About 2.93 million Filipinos were unemployed in May compared to about 2.76 million in April, according to the latest data provided by the Philippine Statistics Authority (PSA).
The national joblessness rate also stood at six percent during the same period, up from 5.7 percent in April.
An increase of two percentage points in the unemployment rate on men at 5.9 percent was noted, while for women, the rate rose to 6 percent in May from 5.7 percent in April.
The employment rate was estimated at 94 percent in May 2022 or 94 in every 100 persons in the labor force had a job or business in May 2022.
“This was higher than the 92.3 percent employment rate reported a year ago but lower than the employment rate of 94.3 percent in April 2022,” read a statement from the PSA released on Thursday, July 7.
In May, the underemployment rate was placed at 14.5 percent, which was higher than the 14 percent unemployment rate in April, and the estimated 12.3 percent underemployment rate in May 2021.
“Underemployed persons are those who expressed the desire to have additional hours of work in their present job or to have an additional job or to have a new job with longer hours of work,” said the PSA.
The PSA said that the services sector had the largest share of the labor market at 59 percent of the 46.08 million employed population.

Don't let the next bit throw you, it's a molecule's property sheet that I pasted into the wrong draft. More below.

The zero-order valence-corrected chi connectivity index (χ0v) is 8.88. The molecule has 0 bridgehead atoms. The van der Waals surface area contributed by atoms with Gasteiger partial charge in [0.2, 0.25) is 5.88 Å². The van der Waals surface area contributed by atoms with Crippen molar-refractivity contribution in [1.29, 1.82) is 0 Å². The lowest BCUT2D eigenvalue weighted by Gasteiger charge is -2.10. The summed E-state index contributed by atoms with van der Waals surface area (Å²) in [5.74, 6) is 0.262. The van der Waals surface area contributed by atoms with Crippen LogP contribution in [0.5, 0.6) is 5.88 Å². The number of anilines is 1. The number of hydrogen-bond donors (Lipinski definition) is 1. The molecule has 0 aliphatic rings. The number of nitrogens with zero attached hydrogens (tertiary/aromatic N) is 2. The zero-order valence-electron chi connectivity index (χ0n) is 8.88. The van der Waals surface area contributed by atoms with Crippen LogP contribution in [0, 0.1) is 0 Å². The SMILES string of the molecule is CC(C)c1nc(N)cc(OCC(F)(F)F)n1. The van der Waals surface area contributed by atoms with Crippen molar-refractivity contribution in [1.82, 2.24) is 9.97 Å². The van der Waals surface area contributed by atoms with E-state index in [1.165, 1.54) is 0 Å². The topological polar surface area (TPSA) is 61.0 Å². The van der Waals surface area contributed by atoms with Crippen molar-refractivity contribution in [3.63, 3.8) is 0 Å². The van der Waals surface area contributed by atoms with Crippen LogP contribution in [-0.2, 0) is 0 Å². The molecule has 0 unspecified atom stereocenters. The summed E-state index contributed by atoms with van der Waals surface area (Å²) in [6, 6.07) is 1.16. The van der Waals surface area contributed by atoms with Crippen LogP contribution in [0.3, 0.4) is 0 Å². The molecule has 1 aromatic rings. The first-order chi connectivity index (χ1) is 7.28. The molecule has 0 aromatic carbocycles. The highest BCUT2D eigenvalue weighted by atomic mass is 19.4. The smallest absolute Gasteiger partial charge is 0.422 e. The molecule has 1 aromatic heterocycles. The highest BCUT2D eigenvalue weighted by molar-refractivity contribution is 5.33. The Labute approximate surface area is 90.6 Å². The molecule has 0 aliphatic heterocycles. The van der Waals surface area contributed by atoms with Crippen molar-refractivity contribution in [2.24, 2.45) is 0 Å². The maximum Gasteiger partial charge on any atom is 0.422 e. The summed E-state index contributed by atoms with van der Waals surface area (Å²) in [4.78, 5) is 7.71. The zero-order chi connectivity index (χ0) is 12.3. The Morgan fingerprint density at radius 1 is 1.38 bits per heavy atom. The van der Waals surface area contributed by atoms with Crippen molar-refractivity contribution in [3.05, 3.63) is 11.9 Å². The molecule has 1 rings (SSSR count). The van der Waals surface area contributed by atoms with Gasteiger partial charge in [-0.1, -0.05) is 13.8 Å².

This was followed by the agriculture sector with 22 percent share and the industry sector with 19 percent share of the employed persons.
From April to May, about 1.12 million new workers were added in the wholesale and retail trade, and the motor vehicle and motorcycle repair sub-sector.
Employment in construction also increased by 232,000 new workers; fishing and aquaculture added 104,000; manufacturing added 90,000; and transportation and storage added another 70,000.
The agriculture and forestry sub-sector, meanwhile, lost 733,000 jobs. About 51,000 jobs were also lost in the professional, scientific and technical sub-sector.
“The immediate challenge is the full reopening of the economy,” said NEDA chief Arsenio Balisacan in a statement.
“Over the medium term, the government will focus on creating more jobs, quality jobs, and green jobs through productivity-enhancing investments,” he added.
Balisacan said these investments include strategies to make the workforce more employable like better quality of education, development of in-demand skills, better job facilitation, and stronger linkages between industry, business and training institutions.
He also supported the immediate and safe return of face-to-face classes, a move seen to boost domestic activities and avert future productivity losses.